In 1986, Elam also co-starred on the short-lived comedy series Easy Street as Alvin “Bully” Stevenson, the down-on-his-luck uncle of Loni Anderson’s character, L. K. McGuire. In 1988, Elam co-starred with Willie Nelson in the movie Where The Hell’s That Gold?

In 1994, Elam was inducted into the Hall of Great Western Performers of the National Cowboy and Western Heritage Museum.

Personal life and death

Jack Elam was married twice, first to Jean Hodgert from 1937 to her death in 1961, and then to Margaret Jennison from 1961 until his own death.

Elam died of congestive heart failure in Ashland, Oregon, in 2003.



Title Year Roles Notes
Mystery Range 1947 Burvel Lambert
Wild Weed 1949 Raymond – Henchman
The Sundowners 1950 Earl Boyce
Key to the City 1950 Councilman Uncredited
Quicksand 1950 Man at Bar Uncredited
One Way Street 1950 Arnie Uncredited
A Ticket to Tomahawk 1950 Fargo Uncredited
Love That Brute 1950 Henchman #2 in Cigar Store Uncredited
High Lonesome 1950 Smiling Man
American Guerrilla in the Philippines 1951 The Speaker
The Texan Meets Calamity Jane 1951 Henchman Uncredited
Bird of Paradise 1951 The Trader
Rawhide 1951 Tevis
The Bushwackers 1951 Cree
Finders Keepers 1952 Eddie
Rancho Notorious 1952 Mort Geary
The Battle at Apache Pass 1952 Mescal Jack
High Noon 1952 Charlie – Drunk in Jail Uncredited
Montana Territory 1952 Gimp
Lure of the Wilderness 1952 Dave Longden
My Man and I 1952 Celestino Garcia
The Ring 1952 Harry Jackson
Kansas City Confidential 1952 Pete Harris
Count the Hours 1953 Max Verne
Ride, Vaquero! 1953 Barton
Gun Belt 1953 Rusty Kolloway
The Moonlighter 1953 Slim
Appointment in Honduras 1953 Castro
Jubilee Trail 1954 Whitey
Ride Clear of Diablo 1954 Tim Lowerie
Princess of the Nile 1954 Basra
The Far Country 1954 Frank Newberry
Cattle Queen of Montana 1954 Yost
Vera Cruz 1954 Tex
Tarzan’s Hidden Jungle 1955 Burger
The Man from Laramie 1955 Chris Boldt
Man Without a Star 1955 Knife Murderer Uncredited
Kiss Me Deadly 1955 Charlie Max
Moonfleet 1955 Damen
Wichita 1955 Al
Artists and Models 1955 Ivan
Kismet 1955 Hasan-Ben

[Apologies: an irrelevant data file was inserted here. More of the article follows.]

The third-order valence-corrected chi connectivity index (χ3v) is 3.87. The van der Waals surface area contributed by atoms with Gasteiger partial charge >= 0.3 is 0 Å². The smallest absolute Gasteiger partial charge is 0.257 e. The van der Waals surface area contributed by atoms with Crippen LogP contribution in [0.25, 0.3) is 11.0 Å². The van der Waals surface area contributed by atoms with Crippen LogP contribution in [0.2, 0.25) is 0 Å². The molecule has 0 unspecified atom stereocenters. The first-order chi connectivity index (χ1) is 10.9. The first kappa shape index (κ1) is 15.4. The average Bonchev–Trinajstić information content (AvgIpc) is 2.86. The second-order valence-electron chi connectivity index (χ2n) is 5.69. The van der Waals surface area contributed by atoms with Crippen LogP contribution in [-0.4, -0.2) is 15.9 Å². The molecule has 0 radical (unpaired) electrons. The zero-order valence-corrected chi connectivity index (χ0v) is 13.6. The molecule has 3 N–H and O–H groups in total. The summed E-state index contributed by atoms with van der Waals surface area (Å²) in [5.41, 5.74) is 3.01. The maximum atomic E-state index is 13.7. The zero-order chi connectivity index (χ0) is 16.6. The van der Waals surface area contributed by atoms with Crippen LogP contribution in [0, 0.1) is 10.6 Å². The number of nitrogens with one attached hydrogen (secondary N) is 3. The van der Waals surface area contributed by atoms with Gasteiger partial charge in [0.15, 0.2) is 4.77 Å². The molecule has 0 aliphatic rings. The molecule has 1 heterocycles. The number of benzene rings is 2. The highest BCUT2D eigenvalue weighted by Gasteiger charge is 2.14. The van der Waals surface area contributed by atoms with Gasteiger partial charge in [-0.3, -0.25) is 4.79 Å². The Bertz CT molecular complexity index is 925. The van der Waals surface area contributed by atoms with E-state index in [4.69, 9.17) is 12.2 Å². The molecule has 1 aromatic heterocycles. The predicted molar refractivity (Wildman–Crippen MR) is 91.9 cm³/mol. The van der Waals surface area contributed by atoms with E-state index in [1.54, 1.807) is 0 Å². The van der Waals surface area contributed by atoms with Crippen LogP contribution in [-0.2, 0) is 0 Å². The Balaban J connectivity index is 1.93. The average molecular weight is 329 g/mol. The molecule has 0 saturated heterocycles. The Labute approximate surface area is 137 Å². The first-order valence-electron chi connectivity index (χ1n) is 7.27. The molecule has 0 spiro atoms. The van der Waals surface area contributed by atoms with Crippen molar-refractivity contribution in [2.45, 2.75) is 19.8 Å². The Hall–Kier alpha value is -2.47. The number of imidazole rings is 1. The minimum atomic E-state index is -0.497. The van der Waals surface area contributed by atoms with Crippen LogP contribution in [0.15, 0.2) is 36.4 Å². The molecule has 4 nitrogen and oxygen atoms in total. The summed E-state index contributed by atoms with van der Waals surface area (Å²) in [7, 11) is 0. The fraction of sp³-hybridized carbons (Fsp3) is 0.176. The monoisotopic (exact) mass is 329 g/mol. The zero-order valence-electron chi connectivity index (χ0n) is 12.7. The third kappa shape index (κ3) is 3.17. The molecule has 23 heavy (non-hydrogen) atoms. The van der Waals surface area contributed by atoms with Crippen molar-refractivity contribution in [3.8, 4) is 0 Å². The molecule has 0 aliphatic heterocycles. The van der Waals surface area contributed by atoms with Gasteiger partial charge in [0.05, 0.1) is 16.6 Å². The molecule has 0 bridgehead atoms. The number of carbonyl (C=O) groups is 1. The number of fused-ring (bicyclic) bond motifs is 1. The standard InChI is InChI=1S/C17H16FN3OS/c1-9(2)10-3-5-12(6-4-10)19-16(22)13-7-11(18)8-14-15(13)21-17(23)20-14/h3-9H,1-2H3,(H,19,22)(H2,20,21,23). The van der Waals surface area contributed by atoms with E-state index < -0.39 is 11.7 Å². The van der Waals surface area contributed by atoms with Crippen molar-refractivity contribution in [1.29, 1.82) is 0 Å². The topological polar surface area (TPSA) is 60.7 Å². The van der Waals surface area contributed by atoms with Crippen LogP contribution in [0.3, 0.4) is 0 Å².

Jubal 1956 McCoy – Bar 8 Rider
Pardners 1956 Pete
Thunder Over Arizona 1956 Deputy Slats Callahan
Dragoon Wells Massacre 1957 Tioga
Gunfight at the O.K. Corral 1957 Tom McLowery
Lure of the Swamp 1957 Henry Bliss
Night Passage 1957 Shotgun
Baby Face Nelson 1957 Fatso Nagel
The Gun Runners 1958 Arnold
Edge of Eternity 1959 Bill Ward
The Girl in Lovers Lane 1960 Jesse
The Last Sunset 1961 Ed Hobbs
The Comancheros 1961 Horseface (Comanchero)
Pocketful of Miracles 1961 Cheesecake
4 for Texas 1963 Dobie
The Rare Breed 1966 Simons
The Night of the Grizzly 1966 Hank
The Way West 1967 Preacher Weatherby
The Last Challenge 1967 Ernest Scarnes
Firecreek 1968 Norman
Never a Dull Moment 1968 Ace Williams
Sonora 1968 Slim Kovacs
Once Upon a Time in the West 1968 Snaky – Member of Frank’s Gang
Support Your Local Sheriff! 1969 Jake
The Cockeyed Cowboys of Calico County 1970 Kittrick
Dirty Dingus Magee 1970 John Wesley Hardin
The Wild Country 1970 Thompson
Rio Lobo 1970 Mr Phillips
Support Your Local Gunfighter 1971 Jug May
The Last Rebel 1971 Matt
Hannie Caulder 1971 Frank Clemens
Pat Garrett and Billy the Kid 1973 Alamosa Bill
Knife for the Ladies 1974 Jarrod (Sheriff)
Creature from Black Lake 1976 Joe Canton
Hawmps! 1976 Bad Jack Cutter
The Winds of Autumn 1976 J. Pete Hankins
Pony Express Rider 1976 Crazy Charlie
Grayeagle 1977 Trapper Willis
Hot Lead and Cold Feet 1978 Rattlesnake
The Norseman 1978 Death Dreamer
The Apple Dumpling Gang Rides Again 1979 Big Mac
The Sacketts 1979 Ira Bigelow
The Villain 1979 Avery Simpson
The Cannonball Run 1981 Doctor Nikolas Van Helsing
Soggy Bottom, U.S.A. 1981 Troscliar Boudreaux
Jinxed! 1982 Otto
Sacred Ground 1983 Lum Witcher
Lost 1983 Mr. Newsome
Cannonball Run II 1984 Doctor Nikolas Van Helsing
The Aurora Encounter 1986 Charlie
Hawken’s Breed 1987 Tackett
Once Upon A Texas Train 1988 Jason Fitch
Big Bad John 1990 Jake Calhoun
The Giant of Thunder Mountain 1991 Hezekiah Crow
Suburban Commando 1991 Col. Dustin ‘Dusty’ McHowell
Shadow Force 1992 Tommy
Uninvited 1993 Grady


Title Year Role Episode
Have Gun – Will Travel 1958 Joe Gage “The Man Who Lost” (Written by Ida Lupino)
The Texan 1958 Tug Swann “The Eastener”
The Texan 1959 Luke Watson “South of the Border”
The Texan 1959 Dud Parsons “Lady Tenderfoot”
The Rifleman 1959 Gavin Martin “Tension”
Tombstone Territory 1959 Wally Jobe “Day of the Amnesty”
Gunsmoke 1960 Madora’s Husband “Where’d They Go”
The Twilight Zone 1961 Crazy Man “Will the Real Martian Please Stand Up?”
The Untouchables 1962 Jug Alverson “Pressure”
Gunsmoke 1964 Hector “Homecoming”
Bonanza 1961 Dodie Hoad “The Spitfire”
Bonanza 1967 Buford Buckalew “A Bride for Buford”
Bonanza 1970 Honest John “Honest John”
Gunsmoke 1971 Lucas Murdoch “Murdoch”
The Texas Wheelers 1974–1975 Zack Wheeler Main role; 8 episodes
How the West Was Won 1976 Cully Madigan 2 episodes
Easy Street 1986 Alvin “Bully” Stevenson 22 episodes
Home Improvement 1992 Hick Peterson “Birds of a Feather Flock to Taylor”
Bonanza: The Return 1993 Buckshot T.V. Movie
Bonanza: Under Attack 1995 Buckshot T.V. Movie

External Links

Actor Jack Elam – Wikipedia